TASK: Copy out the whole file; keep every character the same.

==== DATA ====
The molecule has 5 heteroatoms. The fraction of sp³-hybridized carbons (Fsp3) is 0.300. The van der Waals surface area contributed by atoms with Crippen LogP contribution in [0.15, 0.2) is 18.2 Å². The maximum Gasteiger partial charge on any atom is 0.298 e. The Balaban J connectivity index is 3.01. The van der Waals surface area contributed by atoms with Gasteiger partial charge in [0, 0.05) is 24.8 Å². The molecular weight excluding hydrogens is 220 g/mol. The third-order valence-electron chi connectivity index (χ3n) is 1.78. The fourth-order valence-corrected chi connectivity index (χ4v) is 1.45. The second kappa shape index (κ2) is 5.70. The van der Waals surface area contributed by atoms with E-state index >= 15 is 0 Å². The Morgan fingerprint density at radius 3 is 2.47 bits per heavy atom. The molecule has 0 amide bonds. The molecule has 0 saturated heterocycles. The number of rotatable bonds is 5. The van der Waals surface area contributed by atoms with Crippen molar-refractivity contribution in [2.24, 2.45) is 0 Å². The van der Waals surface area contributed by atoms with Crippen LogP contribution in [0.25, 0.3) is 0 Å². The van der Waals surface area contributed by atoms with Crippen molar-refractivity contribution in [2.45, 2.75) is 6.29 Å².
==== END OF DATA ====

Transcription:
The molecule has 5 heteroatoms. The fraction of sp³-hybridized carbons (Fsp3) is 0.300. The van der Waals surface area contributed by atoms with Crippen LogP contribution in [0.15, 0.2) is 18.2 Å². The maximum Gasteiger partial charge on any atom is 0.298 e. The Balaban J connectivity index is 3.01. The van der Waals surface area contributed by atoms with Gasteiger partial charge in [0, 0.05) is 24.8 Å². The molecular weight excluding hydrogens is 220 g/mol. The third-order valence-electron chi connectivity index (χ3n) is 1.78. The fourth-order valence-corrected chi connectivity index (χ4v) is 1.45. The second kappa shape index (κ2) is 5.70. The van der Waals surface area contributed by atoms with E-state index >= 15 is 0 Å². The Morgan fingerprint density at radius 3 is 2.47 bits per heavy atom. The molecule has 0 amide bonds. The molecule has 0 saturated heterocycles. The number of rotatable bonds is 5. The van der Waals surface area contributed by atoms with Crippen molar-refractivity contribution in [2.24, 2.45) is 0 Å². The van der Waals surface area contributed by atoms with Crippen LogP contribution in [0.25, 0.3) is 0 Å². The van der Waals surface area contributed by atoms with Crippen molar-refractivity contribution in [2.45, 2.75) is 6.29 Å².